First appearance since the 1960s, now there are 3500 Free Trade Zone (FTZ) in 130 countries and territories. FTZ plays a role as a closed special economic zone in which goods can be stored unlimited of time, displayed, assembled, manufactured and handled, and traded between companies… under specific regulations with limited intervention by the Customs Government. Understanding these potential benefits, countries have developed many Free Trade Zone to attract export/import goods, especially capital and technology, from which to develop their industry and national economy.
An inspirative story of Costa Rica
The Republic of Costa Rica has many economic similarities with Vietnam, but the country has enjoyed a remarkable growth in GDP and FDI attraction since the late 1990s. That development is due to the emergence as well as the focus on the Free Trade Zones of the Costa Rican government.
According to the statistics from the chart above, it is not difficult to see that the GPD per capital in Costa Rica has been on an upward trend since the late 90s. This is due to the establishment and development of FTZs not only attracts an amount import goods contributing to the GDP growth, but also creates new job opportunities for the local labor forces. Moreover, with the trend of scientific and technical development, the demand for new technology, equipment or materials related to chemistry, physics or applied medicine is extremely great. However, if there are no Free Trade Zones, the establishment of research centers or simply importing goods for related activities also faces many difficulties from traditional management mechanism.
Vietnam has the advantages of a 3,200km coastline and a favorable location in the East- West economic corridor, many locations that can be developed into international seaports, which can help Vietnam fully meet the factors of become a major logistics center. However, facing the current inadequacies in the supervision of export/ import goods, transit cargo, domestic import/ export by the State management agencies. It is possible that we need a new mechanism to restore the current declining output of goods, contribute to attracting investment as well as turning Vietnam into the focus of commodity production in the region.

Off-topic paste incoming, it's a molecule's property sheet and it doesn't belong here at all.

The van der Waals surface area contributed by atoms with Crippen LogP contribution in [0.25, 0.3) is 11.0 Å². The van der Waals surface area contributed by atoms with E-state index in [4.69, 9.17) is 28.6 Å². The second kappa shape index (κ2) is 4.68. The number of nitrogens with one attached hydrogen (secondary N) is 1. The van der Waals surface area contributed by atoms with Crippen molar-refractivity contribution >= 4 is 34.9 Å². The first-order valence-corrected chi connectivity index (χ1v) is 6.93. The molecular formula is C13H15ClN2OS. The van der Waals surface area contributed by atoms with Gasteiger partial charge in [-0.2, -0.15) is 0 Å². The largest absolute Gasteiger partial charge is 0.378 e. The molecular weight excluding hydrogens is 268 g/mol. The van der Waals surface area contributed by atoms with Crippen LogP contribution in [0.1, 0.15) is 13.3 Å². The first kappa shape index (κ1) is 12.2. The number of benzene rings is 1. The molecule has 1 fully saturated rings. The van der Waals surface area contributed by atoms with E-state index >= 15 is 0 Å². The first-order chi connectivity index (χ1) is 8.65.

The reason why Vietnam is behindhand in developing Free Trade Zones.
The first reason is that the legal corridor for the formation and development of Free Trade Zones has not been regulated yet. The fact that society does not properly understand and clearly distinguish terms such as Non-Tariff Zone, Economic Zone, Industrial Park, Export Processing Zone, Bonded Warehouse or Free Trade Zone according to international definition is also a barrier. This is also the reason why the Free Trade Zone has not been properly recognized in terms of the benefits that come from their impacts from an economic as well as a demographic perspective.
Global minimum tax policy and WTO commitments
The establishment and operation of Free Trade Zones is not only about attracting import and export goods, but also related to the tariff policies of each country and international regulations. The term Global Minimum Tax (GMT) is coined by the Organization for Economic Co-operation and Development (OECD) and is currently an opportunity as well as a challenge for developing economies in general and Vietnam in particular.
Deputy Minister of Planning and Investment Nguyen Thi Bich Ngoc remarked that in response to the global minimum tax policy, Vietnam is studying and adjusting investment policies to adapt to this tax rate and attract new foreign investors. If the global minimum tax policy is applied, all previous and current incentives that Vietnam offers to businesses such as tax exemption, preferential tax rate below 15% will no longer be effective. And obviously this will significantly affect Vietnam’s policies and means of attracting investment.
According to the provisions of the global minimum tax (GMT) policy, any corporation or company with a turnover of 750 million Euros or more will be subject to a tax rate of 15% regardless of whether it does business in any country.
According to KPMG, there have been actions of support from the US Treasury Department for the global minimum tax policy, including raising the federal interest rate to 28% and redesigning the GILTI regime (applied global minimum tax policy in the US).
However, whether the application of the above policy is contrary to the commitments of members when joining the World Trade Organization (WTO) is still an open question. In addition, bilateral and multilateral trade agreements (FTAs – Free Trade Agreements) as well as priority business programs such as (CTPAT, CFS, WLP…) are also aiming to eliminate tariff, non- tariff barrier and compliance processes throughout the global supply chain. Thus, we think that the application of global policies should also be considered from many different perspectives in order to create a balanced and effective international business environment.